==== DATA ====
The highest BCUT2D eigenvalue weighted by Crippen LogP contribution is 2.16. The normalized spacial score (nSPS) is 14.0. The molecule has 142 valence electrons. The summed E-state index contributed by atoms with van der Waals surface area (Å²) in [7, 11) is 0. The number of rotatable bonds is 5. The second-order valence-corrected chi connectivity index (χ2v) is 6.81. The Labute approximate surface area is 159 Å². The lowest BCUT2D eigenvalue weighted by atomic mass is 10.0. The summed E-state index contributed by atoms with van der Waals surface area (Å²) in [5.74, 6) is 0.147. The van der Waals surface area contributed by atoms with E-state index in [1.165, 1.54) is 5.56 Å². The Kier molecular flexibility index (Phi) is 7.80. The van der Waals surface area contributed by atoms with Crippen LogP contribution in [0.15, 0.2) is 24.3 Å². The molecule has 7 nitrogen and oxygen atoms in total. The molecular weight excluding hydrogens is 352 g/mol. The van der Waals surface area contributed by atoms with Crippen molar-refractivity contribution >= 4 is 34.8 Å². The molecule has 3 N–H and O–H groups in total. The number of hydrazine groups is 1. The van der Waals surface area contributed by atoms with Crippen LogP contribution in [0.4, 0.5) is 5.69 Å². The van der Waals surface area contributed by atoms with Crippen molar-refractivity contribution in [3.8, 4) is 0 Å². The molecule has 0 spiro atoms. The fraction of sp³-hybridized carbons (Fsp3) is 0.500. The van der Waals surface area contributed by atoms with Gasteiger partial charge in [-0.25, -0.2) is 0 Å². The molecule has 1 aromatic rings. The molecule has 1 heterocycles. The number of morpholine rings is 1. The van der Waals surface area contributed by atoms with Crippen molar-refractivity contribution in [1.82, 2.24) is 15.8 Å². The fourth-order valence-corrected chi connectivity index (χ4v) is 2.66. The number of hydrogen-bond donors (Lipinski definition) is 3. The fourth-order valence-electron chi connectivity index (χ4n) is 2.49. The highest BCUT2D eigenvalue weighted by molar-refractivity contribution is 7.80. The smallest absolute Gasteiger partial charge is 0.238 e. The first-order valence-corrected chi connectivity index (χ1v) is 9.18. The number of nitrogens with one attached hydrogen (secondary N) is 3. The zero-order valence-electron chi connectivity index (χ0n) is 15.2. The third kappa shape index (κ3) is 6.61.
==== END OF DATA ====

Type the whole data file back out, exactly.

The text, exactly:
The highest BCUT2D eigenvalue weighted by Crippen LogP contribution is 2.16. The normalized spacial score (nSPS) is 14.0. The molecule has 142 valence electrons. The summed E-state index contributed by atoms with van der Waals surface area (Å²) in [7, 11) is 0. The number of rotatable bonds is 5. The second-order valence-corrected chi connectivity index (χ2v) is 6.81. The Labute approximate surface area is 159 Å². The lowest BCUT2D eigenvalue weighted by atomic mass is 10.0. The summed E-state index contributed by atoms with van der Waals surface area (Å²) in [5.74, 6) is 0.147. The van der Waals surface area contributed by atoms with E-state index in [1.165, 1.54) is 5.56 Å². The Kier molecular flexibility index (Phi) is 7.80. The van der Waals surface area contributed by atoms with Crippen LogP contribution in [0.15, 0.2) is 24.3 Å². The molecule has 7 nitrogen and oxygen atoms in total. The molecular weight excluding hydrogens is 352 g/mol. The van der Waals surface area contributed by atoms with Crippen molar-refractivity contribution >= 4 is 34.8 Å². The molecule has 3 N–H and O–H groups in total. The number of hydrazine groups is 1. The van der Waals surface area contributed by atoms with Crippen LogP contribution in [0.4, 0.5) is 5.69 Å². The van der Waals surface area contributed by atoms with Crippen molar-refractivity contribution in [3.8, 4) is 0 Å². The molecule has 0 spiro atoms. The fraction of sp³-hybridized carbons (Fsp3) is 0.500. The van der Waals surface area contributed by atoms with Gasteiger partial charge in [-0.25, -0.2) is 0 Å². The molecule has 1 aromatic rings. The molecule has 1 heterocycles. The number of morpholine rings is 1. The van der Waals surface area contributed by atoms with Crippen molar-refractivity contribution in [1.82, 2.24) is 15.8 Å². The fourth-order valence-corrected chi connectivity index (χ4v) is 2.66. The number of hydrogen-bond donors (Lipinski definition) is 3. The fourth-order valence-electron chi connectivity index (χ4n) is 2.49. The highest BCUT2D eigenvalue weighted by molar-refractivity contribution is 7.80. The smallest absolute Gasteiger partial charge is 0.238 e. The first-order valence-corrected chi connectivity index (χ1v) is 9.18. The number of nitrogens with one attached hydrogen (secondary N) is 3. The zero-order valence-electron chi connectivity index (χ0n) is 15.2. The third kappa shape index (κ3) is 6.61.